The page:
Medical specialists and researchers in the fields of neurobiology, psychology, obstetrics/gynecology, urology, andrology and sociology were brought together for an-depth discussion of the various aspects involved in sexual health. They were convened on May 9, 2015, at San Raffaele Hospital in Milan at the Sexual Health and Sexual Ecology Forum organized by the IBSA Foundation for scientific research and the Urological Research Institute (URI), one of the 18 centers of excellence of Milan San Raffaele Hospital and Research Institution.
The Forum provided an opportunity for highlighting the numerous aspects characterizing female and male sexuality, and illustrating how all parts of our body are connected and play a role in it. A 360-degree approach to the theme, and the definition of a new concept, the so-called “ecology of sexuality’. Since sexuality involves not only our body but also our mind, society, religion and traditions, the concept of the “ecology of sexuality” has come about to incorporate the whole set of elements involved in it that are crucial to its characterization.
After the welcome address by IBSA Foundation’s Director Silvia Misiti, and an introduction to the meeting by Dr. Andrea Salonia, urologist, andrologist and Director of URI, the experts gathered at the meeting gave their presentations about the aspects that influence our sexuality in the various stages of our lives and that sexology specialists need to consider when treating their patients. On the psychology front, Jim Pfaus (Professor, Center for Studies in Behavioral Neurobiology, Department of Psychology, Concordia University, Montreal, Canada) drew attention to the fact that sexual behavior can be conditioned by previous experiences, and that especially the first sexual experiences are crucial in that respect.
Also Johannes Bitzer (Division of Psychosomatic Obstetrics and Gynecology and Sexual Medicine, Dept. Ob/Gyn., University Hospitals, Basel, Switzerland) spoke about experiences, urging colleagues to talk to men and women of a more advanced age to help them understand the changes that occur as age advances, encourage them to express their desires and needs, and find with them a solution, one that takes account of their new situation, without expecting to go back to the sex life they had when they were younger.
Under the new ‘ecology of sexuality’ concept, the points of view of gynecologists and andrologists matter too. Rossella Nappi (Research Center for Reproductive Medicine, Gynecological Endocrinology and Menopause Unit, Department of Obstetrics and Gynecology, IRCCS S. Matteo Foundation, University of Pavia, Italy) emphasized the importance of deepening scientific research on female sexual dysfunction (FSD) under a bio-psychosocial approach, noting that FSD, too, involves the interplay of biological, psychological and social aspects. Epidemiological studies have suggested that positive social relationships, and especially a positive couple relationship, may have a beneficial effect on cardiovascular risk for men. The studies conducted by Mario Maggi (Andrology Unit, Department of Clinical Physiopathology, University of Florence, Italy) show that decreased sexual desire is an important indicator of cardiovascular risk. Then, again on the connections between sexuality and our body, Michelin-starred chef Davide Oldani explained the relationship between sexuality and food, showing the role of sensory stimuli, i.e. how smells, colors and flavors stimulate reactions in our body and mind.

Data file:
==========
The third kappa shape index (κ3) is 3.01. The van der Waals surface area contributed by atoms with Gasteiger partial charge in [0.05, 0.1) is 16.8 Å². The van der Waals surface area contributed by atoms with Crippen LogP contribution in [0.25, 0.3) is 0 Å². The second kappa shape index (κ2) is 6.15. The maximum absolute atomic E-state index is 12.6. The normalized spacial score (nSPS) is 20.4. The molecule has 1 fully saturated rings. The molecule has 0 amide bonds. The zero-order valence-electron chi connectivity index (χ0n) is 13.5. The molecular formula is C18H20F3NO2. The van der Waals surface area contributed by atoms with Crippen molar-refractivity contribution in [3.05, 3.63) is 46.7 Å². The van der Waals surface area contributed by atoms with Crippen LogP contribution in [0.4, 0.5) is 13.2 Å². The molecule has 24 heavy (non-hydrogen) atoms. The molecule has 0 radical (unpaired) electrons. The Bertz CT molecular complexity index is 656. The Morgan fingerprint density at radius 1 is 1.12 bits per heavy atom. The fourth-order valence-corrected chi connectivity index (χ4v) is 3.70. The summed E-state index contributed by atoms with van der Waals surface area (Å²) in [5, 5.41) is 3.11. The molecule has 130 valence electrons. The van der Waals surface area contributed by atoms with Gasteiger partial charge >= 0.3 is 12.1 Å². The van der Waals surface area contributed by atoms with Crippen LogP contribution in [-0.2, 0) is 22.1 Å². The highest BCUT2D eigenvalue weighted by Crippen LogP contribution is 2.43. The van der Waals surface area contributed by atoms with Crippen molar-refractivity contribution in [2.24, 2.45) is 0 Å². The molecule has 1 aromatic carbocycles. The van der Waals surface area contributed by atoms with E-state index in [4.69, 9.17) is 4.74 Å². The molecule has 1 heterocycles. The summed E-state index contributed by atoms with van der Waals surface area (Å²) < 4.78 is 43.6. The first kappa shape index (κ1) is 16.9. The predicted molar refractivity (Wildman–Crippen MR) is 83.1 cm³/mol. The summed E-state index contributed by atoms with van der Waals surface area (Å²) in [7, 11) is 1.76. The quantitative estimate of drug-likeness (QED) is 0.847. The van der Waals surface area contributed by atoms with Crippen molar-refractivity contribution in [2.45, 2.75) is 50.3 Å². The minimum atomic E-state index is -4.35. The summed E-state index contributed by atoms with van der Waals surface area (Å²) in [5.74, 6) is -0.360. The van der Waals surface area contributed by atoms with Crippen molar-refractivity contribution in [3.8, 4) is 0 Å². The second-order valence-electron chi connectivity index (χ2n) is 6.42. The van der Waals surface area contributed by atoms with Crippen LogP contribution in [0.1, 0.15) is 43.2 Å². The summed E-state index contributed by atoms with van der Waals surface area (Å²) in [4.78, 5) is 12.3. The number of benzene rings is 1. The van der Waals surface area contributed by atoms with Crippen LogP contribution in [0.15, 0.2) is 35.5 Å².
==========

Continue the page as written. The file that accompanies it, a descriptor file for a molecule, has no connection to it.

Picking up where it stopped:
A topic which is often neglected when talking about sexual health is cancer. And yet, whatever the body organ affected, cancer can have significant repercussions on the sex life of the patients and their partners. Take breast cancer for example, which is the most prevalent cancer in women. Breast cancer affects sexuality due to the inevitable impact it has on the way women see their body and, more generally, the side effects of cancer treatments. In this respect, Luca Incrocci (Department of Radiation Oncology, Erasmus MC-Daniel den Hoed Cancer Center, Rotterdam, The Netherlands) stressed how important it is to discuss with patients the effects that treatments can have on their relationship and sex life and reassure them that they can adjust to their new situation and return to a normal sex life.
Another prominent guest at the forum was Jasmine Abdulcadir, a physician working with the World Health Organization (WHO). Jasmine Abdulcadir spoke about the cultural aspects related to the violence perpetrated against girls and women in the name of tradition, in horrible practices such as female genital mutilation (FGM). These cases, too, require a multi-disciplinary approach, as in addition to reconstructive surgery to reverse the physical damage, psychological and sexual therapy are needed to heal the emotional scars.
- Andrea Salonia, URI-Irccs, Ospedale San Raffaele, Milan, Italy
- Pedro Nobre, Porto University, Portugal
- Mario Maggi, University f Florence, Italy
- Johannes Bitzer, University Hospitals, Basilea, Switzerland
- Alain Giami, UNESCO Chair: Sexual health & human rights
- Luca Incrocci, Erasmus Mc-Daniel den Hoed Cancer Center, Rotterdam, Holland
- Jim Pfaus, Center for Studies in Behavioral Neurobiology, Concordia University, Montreal, Canada